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CIPOLLONE, INDIVIDUALLY AND AS EXECUTOR OF THE ESTATE OF CIPOLLONE v. LIGGETT GROUP, INC., ET AL - 505 U.S. 504 (1992)
OCTOBER TERM, 1991
CIPOLLONE, INDIVIDUALLY AND AS EXECUTOR OF THE ESTATE OF CIPOLLONE v. LIGGETT GROUP, INC., ET AL.
CERTIORARI TO THE UNITED STATES COURT OF APPEALS FOR THE THIRD CIRCUIT
No. 90-1038. Argued October 8, 1991-Reargued January 13, 1992Decided June 24, 1992
Section 4 of the Federal Cigarette Labeling and Advertising Act (1965 Act) required a conspicuous label warning of smoking's health hazards to be placed on every package of cigarettes sold in this country, while § 5 of that Act, captioned "Preemption," provided: "(a) No statement relating to smoking and health, other than the [§ 4] statement ... , shall be required on any cigarette package," and "(b) No [such] statement ... shall be required in the advertising of any cigarettes the packages of which are labeled in conformity with" § 4. Section 5(b) was amended by the Public Health Cigarette Smoking Act of 1969 (1969 Act) to specify: "No requirement or prohibition based on smoking and health shall be imposed under State law with respect to the advertising or promotion of any cigarettes the packages of which are [lawfully] labeled." Petitioner's complaint in his action for damages invoked the District Court's diversity jurisdiction and alleged, inter alia, that respondent cigarette manufacturers were responsible for the 1984 death of his mother, a smoker since 1942, because they breached express warranties contained in their advertising, failed to warn consumers about smoking's hazards, fraudulently misrepresented those hazards to consumers, and conspired to deprive the public of medical and scientific information about smoking, all in derogation of duties created by New Jersey law. The District Court ultimately ruled, among other things, that these claims were preempted by the 1965 and 1969 Acts to the extent that the claims relied on respondents' advertising, promotional, and public relations activities after the effective date of the 1965 Act. The Court of Appeals affirmed on this point.
Held: The judgment is reversed in part and affirmed in part, and the case is remanded.
893 F.2d 541, reversed in part, affirmed in part, and remanded.
JUSTICE STEVENS delivered the opinion of the Court with respect to Parts I, II, III, and IV, concluding that § 5 of the 1965 Act did not pre-
empt state-law damages actions, but superseded only positive enactments by state and federal rulemaking bodies mandating particular warnings on cigarette labels or in cigarette advertisements. This conclusion is required by the section's precise and narrow prohibition of required cautionary "statement[s]"; by the strong presumption against pre-emption of state police power regulations; by the fact that the required § 4 warning does not by its own effect foreclose additional obligations imposed under state law; by the fact that there is no general, inherent conflict between federal pre-emption of state warning requirements and the continued vitality of common-law damages actions; and by the Act's stated purpose and regulatory context, which establish that § 5 was passed to prevent a multiplicity of pending and diverse "regulations," a word that most naturally refers to positive enactments rather than common-law actions. Pp. 517-520.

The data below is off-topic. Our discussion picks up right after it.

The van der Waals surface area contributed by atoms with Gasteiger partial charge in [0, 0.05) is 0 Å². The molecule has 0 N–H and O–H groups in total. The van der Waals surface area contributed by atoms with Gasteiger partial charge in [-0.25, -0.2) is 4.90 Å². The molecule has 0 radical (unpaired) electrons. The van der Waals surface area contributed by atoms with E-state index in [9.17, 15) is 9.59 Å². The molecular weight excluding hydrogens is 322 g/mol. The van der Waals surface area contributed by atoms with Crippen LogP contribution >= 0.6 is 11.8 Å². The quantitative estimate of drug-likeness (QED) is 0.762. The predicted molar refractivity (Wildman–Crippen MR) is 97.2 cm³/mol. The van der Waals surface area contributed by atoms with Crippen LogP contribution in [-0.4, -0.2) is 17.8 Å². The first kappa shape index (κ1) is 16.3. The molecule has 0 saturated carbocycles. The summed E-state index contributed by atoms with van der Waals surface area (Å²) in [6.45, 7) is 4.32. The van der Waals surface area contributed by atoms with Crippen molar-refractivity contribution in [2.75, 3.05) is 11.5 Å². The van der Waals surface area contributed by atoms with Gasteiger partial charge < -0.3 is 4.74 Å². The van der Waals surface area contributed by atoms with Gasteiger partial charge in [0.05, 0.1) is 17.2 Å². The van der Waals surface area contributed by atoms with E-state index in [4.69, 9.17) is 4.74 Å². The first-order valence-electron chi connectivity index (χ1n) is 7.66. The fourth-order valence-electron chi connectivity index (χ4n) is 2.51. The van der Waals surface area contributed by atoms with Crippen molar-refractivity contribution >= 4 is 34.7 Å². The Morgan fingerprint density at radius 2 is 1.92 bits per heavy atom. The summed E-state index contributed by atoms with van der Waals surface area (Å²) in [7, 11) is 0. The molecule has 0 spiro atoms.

JUSTICE STEVENS, joined by THE CHIEF JUSTICE, JUSTICE WHITE, and JUSTICE O'CONNOR, concluded in Parts V and VI that § 5(b) of the 1969 Act pre-empts certain of petitioner's failure-to-warn and fraudulent misrepresentation claims, but does not pre-empt other such claims or the claims based on express warranty or conspiracy. Pp. 520-530.
(a) The broad language of amended § 5(b) extends the section's preemptive reach beyond positive enactments to include some common-law damages actions. The statutory phrase "requirement or prohibition" suggests no distinction between positive enactments and common law, but, in fact, easily encompasses obligations that take the form of common-law rules, while the phrase "imposed under State law" clearly contemplates common law as well as statutes and regulations. This does not mean, however, that § 5(b) pre-empts all common-law claims, nor does the statute indicate that any familiar subdivision of common law is or is not pre-empted. Instead, the precise language of § 5(b) must be fairly but-in light of the presumption against pre-emption-narrowly construed, and each of petitioner's common-law claims must be examined to determine whether it is in fact pre-empted. The central inquiry in each case is straightforward: whether the legal duty that is the predicate of the common-law damages action satisfies § 5(b)'s express terms, giving those terms a fair but narrow reading. Each phrase within the section limits the universe of common-law claims pre-empted by the statute. Pp. 517-524.
(b) Insofar as claims under either of petitioner's failure-to-warn theories-i. e., that respondents were negligent in the manner that they tested, researched, sold, promoted, and advertised their cigarettes, and that they failed to provide adequate warnings of smoking's consequences-require a showing that respondents' post-1969 advertising or
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